“How Long Does It Take To Get A Business Going?”

Question: What would you think of someone who said this to a five year old?

“It’s about time you start earning your keep! I want you to get out there and get a job so you can pay your share of the mortgage. And, while you’re at it, here’s the keys to the car. Drive down to the store and pick up some groceries.”

Doesn’t make sense, does it? This person is either cruel, crazy, or out to lunch on the next planet over.

This is exactly what many folks do to their new businesses.

I know it’s not with any ill intent. We’ve all been seduced at times by those crazy messages: “Get your business from $0 to six figures in 90 days!” And it’s very tempting to believe them.

Who wouldn’t want to go from scraping by to flying in 90 days? Unfortunately, it’s a myth, and rarely true- except in cases where the owner has a lot of previous experience in another business.

A new business is a precious thing. It holds a beautiful jewel of intention and generosity, and a lot of excitement and purity. And, it needs a lot in order to grow.

Thankfully, it doesn’t need 16-20 years before it can support itself like a human child needs. But, it needs more than 90 days.

How much time does a new business need?

It needs three years. Of course, it will contribute to your income, often quite substantially, even in the first year. But I’ve found that in many cases it takes at least three years of dedicated effort before a business feels solid underneath you, and can carry you.

Why three years? I’ve seen this in my own business, in my clients’ businesses, and, when I’ve spoken with other consultants and business educators, they all seem to agree.

The first year, you don’t yet know exactly what you’re doing- you’re fooling around, creating, testing, having fun, seeing what’s what. In the second year you have your feet and some certainty about your direction. And, by the third year, you’ve done it all enough that it feels familiar. There are many things you -know- instead of guessing at, and that shows up in how you do things, and how confident your customers are in you.

You can’t really rush this process too much, because there is a wisdom born of experience- and without a certain amount of experience, the wisdom doesn’t come.

And if it’s older than three years and still isn’t working?

Your business needs the same care and attention that your customers/clients need. You’ve probably spent years getting really good at helping those who come to you for help. Have you given that same care and attention to helping your business?

If it has been awhile, I doubt that you need three more years to make your business stable. But, you do need to go through the same process you did in deepening your professional skill-set: learning from experts in business, spending time practicing and trying things out. Above all, being patient with yourself as you learn something new.

And if your business is in it’s first year? The same lessons apply. And, be gentle with yourself. Give yourself three years, so you aren’t disappointed if you are still learning and growing six months from now.

But it’s 2007 now! What do I do right now when I need to eat?

My whole intention here is to inspire you to have some compassion for yourself, and some patience as you grow your business. And, don’t worry, although the metaphor is useful, your business isn’t really a helpless infant. There is plenty you can do right now.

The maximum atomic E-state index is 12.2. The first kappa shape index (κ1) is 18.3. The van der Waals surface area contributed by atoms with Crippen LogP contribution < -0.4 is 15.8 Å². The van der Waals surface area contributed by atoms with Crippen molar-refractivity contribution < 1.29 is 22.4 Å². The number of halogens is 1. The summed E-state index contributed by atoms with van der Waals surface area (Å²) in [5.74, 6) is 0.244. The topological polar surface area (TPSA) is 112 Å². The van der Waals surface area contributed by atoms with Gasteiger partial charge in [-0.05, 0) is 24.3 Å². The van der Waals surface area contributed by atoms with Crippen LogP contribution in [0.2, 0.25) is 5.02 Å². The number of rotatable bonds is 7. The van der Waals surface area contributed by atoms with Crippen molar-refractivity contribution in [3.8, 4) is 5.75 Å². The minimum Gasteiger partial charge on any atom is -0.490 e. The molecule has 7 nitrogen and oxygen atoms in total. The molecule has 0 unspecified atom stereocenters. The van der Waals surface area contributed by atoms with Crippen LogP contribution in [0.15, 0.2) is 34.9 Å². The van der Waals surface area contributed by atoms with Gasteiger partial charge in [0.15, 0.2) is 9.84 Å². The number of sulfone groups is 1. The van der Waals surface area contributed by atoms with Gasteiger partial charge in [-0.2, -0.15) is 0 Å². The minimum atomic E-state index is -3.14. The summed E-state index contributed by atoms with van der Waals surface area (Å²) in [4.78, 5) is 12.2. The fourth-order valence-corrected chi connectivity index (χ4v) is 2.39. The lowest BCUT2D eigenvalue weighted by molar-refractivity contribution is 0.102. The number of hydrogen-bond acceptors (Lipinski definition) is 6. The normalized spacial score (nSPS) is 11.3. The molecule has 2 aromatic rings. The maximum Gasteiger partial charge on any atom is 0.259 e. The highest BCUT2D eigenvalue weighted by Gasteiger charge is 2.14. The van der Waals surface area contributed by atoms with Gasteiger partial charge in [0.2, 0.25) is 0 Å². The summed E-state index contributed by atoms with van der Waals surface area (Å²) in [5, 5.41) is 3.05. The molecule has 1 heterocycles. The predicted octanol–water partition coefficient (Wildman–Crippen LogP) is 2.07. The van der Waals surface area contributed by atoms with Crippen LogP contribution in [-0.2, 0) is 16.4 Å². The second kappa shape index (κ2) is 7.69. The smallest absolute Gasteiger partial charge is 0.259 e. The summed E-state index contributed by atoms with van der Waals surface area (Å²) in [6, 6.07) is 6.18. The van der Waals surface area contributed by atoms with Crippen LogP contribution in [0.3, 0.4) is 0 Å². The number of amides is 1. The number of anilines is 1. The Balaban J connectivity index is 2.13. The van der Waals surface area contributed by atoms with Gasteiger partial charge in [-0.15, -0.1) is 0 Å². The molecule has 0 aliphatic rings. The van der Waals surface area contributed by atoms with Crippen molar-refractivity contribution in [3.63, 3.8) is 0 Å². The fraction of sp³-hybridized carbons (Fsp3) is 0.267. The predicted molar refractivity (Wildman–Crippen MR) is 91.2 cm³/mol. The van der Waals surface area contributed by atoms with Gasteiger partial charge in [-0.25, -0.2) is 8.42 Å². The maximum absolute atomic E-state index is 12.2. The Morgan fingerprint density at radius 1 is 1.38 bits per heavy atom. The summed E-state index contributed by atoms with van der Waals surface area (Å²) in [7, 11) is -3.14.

Keys to The Care and Feeding of Your Business

• Understand the difference between your needs and the business’ needs.

You have specific needs- financially, emotionally, spiritually. So does your business. In the beginning, you may not be able to fully meet each other’s needs. You might need money for rent, while your business needs money for training and education.

Or, you might have a need for appreciation, but your business isn’t generating enough clients or customers to give you a steady diet of it. In which case you may need another strategy to get appreciation, like from your spouse, or mastermind group.

For instance, I found myself needing to work part-time at a J – O – B when I first started out, because otherwise it was just too much financial pressure on my new little business.

• Don’t be afraid to repeat yourself.

One definition of insanity is doing the same thing and expecting different results. But another definition of business insanity is abandoning something before it has a chance to gather momentum.

Here’s where expert (read: ‘experienced’) advice counts for a lot. If you are doing something that has proven itself in other businesses, trust it will work for you, too. Tweak it, fiddle with it, work with it, yes, but don’t abandon it. Otherwise, you risk just repeating your first year in business over and over again.

• Limit your offerings.

Yes, you are experimenting and having fun early in your business (and hopefully, later, too). But experiment and have fun within a very limited number of offerings. By repeating offerings over time- the same product, the same class, with different customers and participants, it allows you to get a depth of mastery and understanding of the offering.

This in term brings greater confidence, a better customer experience, and the ability for those customers to refer folks back to the same class.

For instance, there are two classes I’ve taught consistently for several years. And, over time, they’ve developed, grown, expanded. They’ve become a book. They’ve become consistent sell-out classes for a few years now.

There was a time when they didn’t sell out. But I didn’t abandon them. I kept the momentum going.

Take care of your business in the early years, and later, your business will take care of you.